Over the next decade, building on the foundations laid by Senator Cyril Le Marquand, Jersey soon became a jurisdiction of choice for UK investors and expatriates going there to retire. This was largely due to the Island’s strong and stable fiscal, tax, legal, regulatory and political regime for international business as well as its broad range of financial services.
Such was its global appeal that, in 1969, First National City became the first US bank to open an office in Jersey. By 1970, 25 deposit-taking institutions had been formed under the 1967 Depositors and Investors (Prevention of Fraud) (Jersey) Law, holding almost £500 million in deposits.
The banking industry continued to flourish throughout the 1970s, with a big increase in the number of banks, deposits, investment funds and trust activity as it strived to enforce the latest international standards and enhance its reputation as an IFC. The sector had grown to such an extent that, by June 1981, bank deposits had risen to £10 billion, held by 42 registered deposit takers, much of which was used to fund international loan operations in Latin America and the Far East.
The banks used their Jersey subsidiaries to book these loans because the profits were taxed at a significantly lower rate than in the UK of two to four percent, agreeing an ‘introduction’ fee with the Comptroller of Income Tax to offset against any profit earned. The UK’s decision to end its exchange controls in 1979 further opened up the Island to fund investment and new company formations, which reached 2,474 by 1981.
Financial services continued to boom on the Island during the 1980s, driven by business growth, global wealth creation and a surge in investment in property, equities and commodities through mutual funds.
Having weathered the 2007 global financial crisis, by June 2010, total bank deposits stood at £167 billion and collective investment funds £176 billion, while there were 46 bank licenses, down from a high of 79 in 1998.
Today, Jersey is home to more than 20 banks from the UK, Europe, North America, South Africa, Asia and the Middle East, with range of private and institutional clients worldwide. The Island’s banks now hold £129.3 billion in deposits and employ more than 13,500 finance professionals.
Throughout, Jersey’s banking industry has strived to capitalise on new opportunities and emerging overseas markets, such the BRIC (Brazil, Russia, India and China) economies, helping parent banks to address the immediate liquidity gap left by the financial crisis. “Jersey is well known as one of the most developed and mature offshore financial centres in the world,” said Henry Baye, chief executive officer of Standard Chartered Bank, Jersey and a member of the Jersey Bankers Association Committee. “There is a well-developed and experienced ecosystem of various firms including funds, trusts, law firms, accountants and family offices that are among the best in the world.”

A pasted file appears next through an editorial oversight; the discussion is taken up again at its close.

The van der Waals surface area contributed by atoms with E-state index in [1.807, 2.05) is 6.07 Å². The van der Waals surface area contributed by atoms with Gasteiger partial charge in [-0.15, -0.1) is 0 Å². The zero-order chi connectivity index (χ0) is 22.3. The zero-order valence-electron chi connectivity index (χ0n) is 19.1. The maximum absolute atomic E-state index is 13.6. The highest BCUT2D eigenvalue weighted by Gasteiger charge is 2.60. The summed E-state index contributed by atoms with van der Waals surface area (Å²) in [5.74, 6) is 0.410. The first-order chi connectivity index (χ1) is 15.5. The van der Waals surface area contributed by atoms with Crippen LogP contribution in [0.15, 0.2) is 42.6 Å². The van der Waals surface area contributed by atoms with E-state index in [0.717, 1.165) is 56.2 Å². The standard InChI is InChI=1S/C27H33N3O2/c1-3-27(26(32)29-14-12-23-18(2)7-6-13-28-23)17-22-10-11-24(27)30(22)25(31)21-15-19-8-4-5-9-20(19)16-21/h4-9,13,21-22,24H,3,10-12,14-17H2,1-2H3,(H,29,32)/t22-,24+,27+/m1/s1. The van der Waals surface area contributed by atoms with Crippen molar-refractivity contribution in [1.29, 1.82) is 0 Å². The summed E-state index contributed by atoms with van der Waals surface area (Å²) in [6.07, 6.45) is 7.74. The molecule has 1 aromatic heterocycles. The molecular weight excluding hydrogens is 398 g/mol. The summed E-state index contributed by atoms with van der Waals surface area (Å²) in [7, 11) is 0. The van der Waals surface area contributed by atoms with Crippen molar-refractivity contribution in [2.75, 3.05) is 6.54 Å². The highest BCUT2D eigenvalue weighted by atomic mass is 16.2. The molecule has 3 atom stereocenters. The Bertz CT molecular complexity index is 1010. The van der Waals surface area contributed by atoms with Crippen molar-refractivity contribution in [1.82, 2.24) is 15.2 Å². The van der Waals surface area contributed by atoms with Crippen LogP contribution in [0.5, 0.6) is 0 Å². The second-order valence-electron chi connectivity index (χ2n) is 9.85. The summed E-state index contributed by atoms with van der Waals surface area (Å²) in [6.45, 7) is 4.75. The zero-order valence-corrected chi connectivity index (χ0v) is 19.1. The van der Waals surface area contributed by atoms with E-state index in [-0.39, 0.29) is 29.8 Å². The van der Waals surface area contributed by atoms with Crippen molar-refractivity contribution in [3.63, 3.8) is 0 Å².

The Jersey Bankers Association (JBA) has continued to tirelessly represent the interests of the Island’s banking sector since its inception, supporting open and constructive dialogue with the Government of Jersey and the regulator, the Jersey Financial Services Commission (JFSC).
The JBA also collaborates with professional bodies and trade associations, as well as other key stakeholders, through its committee, sub-committees and working groups.
Since its formation in 2001, Jersey Finance has also played an active role in promoting the Island’s banking and finance sector across the world, visiting and hosting events in key markets including the UK, Europe, Africa, China, India, the USA and the Gulf region. During that time, the not-for-profit organisation has pursued its vision of selling Jersey as a gold-standard IFC, working with financial services firms to champion the industry by advocating the highest regulatory standards and the best products and services available to global investors.
Jersey Finance also continues to work closely with the Government and JFSC, to ensure that the banking industry has a voice at the table when it comes to enacting the latest legislation and regulation.
Jersey’s banking sector and its associated professional service providers have also focused on improving the quality of their personnel and ensuring they continue to attract the brightest and best talent through dedicated training programmes.
Like many other sectors, Jersey’s banking industry has had to contend with a host of challenges caused by the COVID-19 crisis. In response to the restrictions imposed as a result of the pandemic, the industry has pivoted, with all those staff who could being required to work from home.
The crisis has also accelerated the digital transformation of the sector through the development of greater technological capabilities such as artificial intelligence, machine learning and the Internet of Things, enabling deals to be transacted faster and more efficiently than could ever have been envisaged just 12 months ago.
“Jersey’s installation of 100% fibre to the premises for all fixed broadband connections, both commercial and residential, meant that financial services was able to function as normal with remote working,” said Baye. “The agility of the industry ensured that with the use of technology all firms managed to serve clients without a hitch.”
Moving forward, the sector remains on the cutting edge of innovation and product development and diversification, whilst constantly evolving to meet current and emerging challenges head on and capitalise on new opportunities.
Sixty years on from its inception, Jersey’s banking industry continues to thrive, with more new business coming to the Island’s shores every day.
If it continues on this trajectory, 60 years from now, the Island will have firmly established its legacy and position at the forefront of international banking and finance.